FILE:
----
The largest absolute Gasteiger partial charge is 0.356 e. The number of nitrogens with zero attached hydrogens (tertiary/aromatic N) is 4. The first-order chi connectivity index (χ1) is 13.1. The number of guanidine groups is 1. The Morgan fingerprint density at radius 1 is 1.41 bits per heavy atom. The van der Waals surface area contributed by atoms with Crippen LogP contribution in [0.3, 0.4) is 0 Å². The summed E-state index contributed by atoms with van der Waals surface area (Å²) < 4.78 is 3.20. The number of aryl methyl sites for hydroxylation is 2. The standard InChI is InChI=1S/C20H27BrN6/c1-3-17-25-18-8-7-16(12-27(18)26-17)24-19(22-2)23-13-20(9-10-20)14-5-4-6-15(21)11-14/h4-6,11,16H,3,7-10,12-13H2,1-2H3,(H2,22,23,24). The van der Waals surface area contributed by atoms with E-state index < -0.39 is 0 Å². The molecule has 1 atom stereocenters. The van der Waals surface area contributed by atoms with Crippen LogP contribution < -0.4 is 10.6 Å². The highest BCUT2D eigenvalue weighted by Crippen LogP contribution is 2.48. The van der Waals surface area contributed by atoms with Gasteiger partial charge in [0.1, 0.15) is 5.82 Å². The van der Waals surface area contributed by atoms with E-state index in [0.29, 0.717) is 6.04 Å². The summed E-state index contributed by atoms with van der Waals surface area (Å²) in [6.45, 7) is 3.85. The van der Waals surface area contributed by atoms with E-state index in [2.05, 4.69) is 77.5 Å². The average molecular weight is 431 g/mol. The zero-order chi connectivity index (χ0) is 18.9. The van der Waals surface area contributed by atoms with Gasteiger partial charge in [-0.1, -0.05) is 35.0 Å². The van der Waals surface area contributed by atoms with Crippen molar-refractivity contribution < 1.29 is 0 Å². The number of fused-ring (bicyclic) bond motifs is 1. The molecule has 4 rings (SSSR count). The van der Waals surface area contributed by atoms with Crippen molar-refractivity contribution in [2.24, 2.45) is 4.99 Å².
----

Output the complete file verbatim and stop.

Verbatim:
The largest absolute Gasteiger partial charge is 0.356 e. The number of nitrogens with zero attached hydrogens (tertiary/aromatic N) is 4. The first-order chi connectivity index (χ1) is 13.1. The number of guanidine groups is 1. The Morgan fingerprint density at radius 1 is 1.41 bits per heavy atom. The van der Waals surface area contributed by atoms with Crippen LogP contribution in [0.3, 0.4) is 0 Å². The summed E-state index contributed by atoms with van der Waals surface area (Å²) < 4.78 is 3.20. The number of aryl methyl sites for hydroxylation is 2. The standard InChI is InChI=1S/C20H27BrN6/c1-3-17-25-18-8-7-16(12-27(18)26-17)24-19(22-2)23-13-20(9-10-20)14-5-4-6-15(21)11-14/h4-6,11,16H,3,7-10,12-13H2,1-2H3,(H2,22,23,24). The van der Waals surface area contributed by atoms with E-state index < -0.39 is 0 Å². The molecule has 1 atom stereocenters. The van der Waals surface area contributed by atoms with Crippen LogP contribution < -0.4 is 10.6 Å². The highest BCUT2D eigenvalue weighted by Crippen LogP contribution is 2.48. The van der Waals surface area contributed by atoms with Gasteiger partial charge in [0.1, 0.15) is 5.82 Å². The van der Waals surface area contributed by atoms with E-state index in [0.29, 0.717) is 6.04 Å². The summed E-state index contributed by atoms with van der Waals surface area (Å²) in [6.45, 7) is 3.85. The van der Waals surface area contributed by atoms with E-state index in [2.05, 4.69) is 77.5 Å². The average molecular weight is 431 g/mol. The zero-order chi connectivity index (χ0) is 18.9. The van der Waals surface area contributed by atoms with Gasteiger partial charge in [-0.1, -0.05) is 35.0 Å². The van der Waals surface area contributed by atoms with Crippen molar-refractivity contribution < 1.29 is 0 Å². The number of fused-ring (bicyclic) bond motifs is 1. The molecule has 4 rings (SSSR count). The van der Waals surface area contributed by atoms with Crippen molar-refractivity contribution in [2.24, 2.45) is 4.99 Å².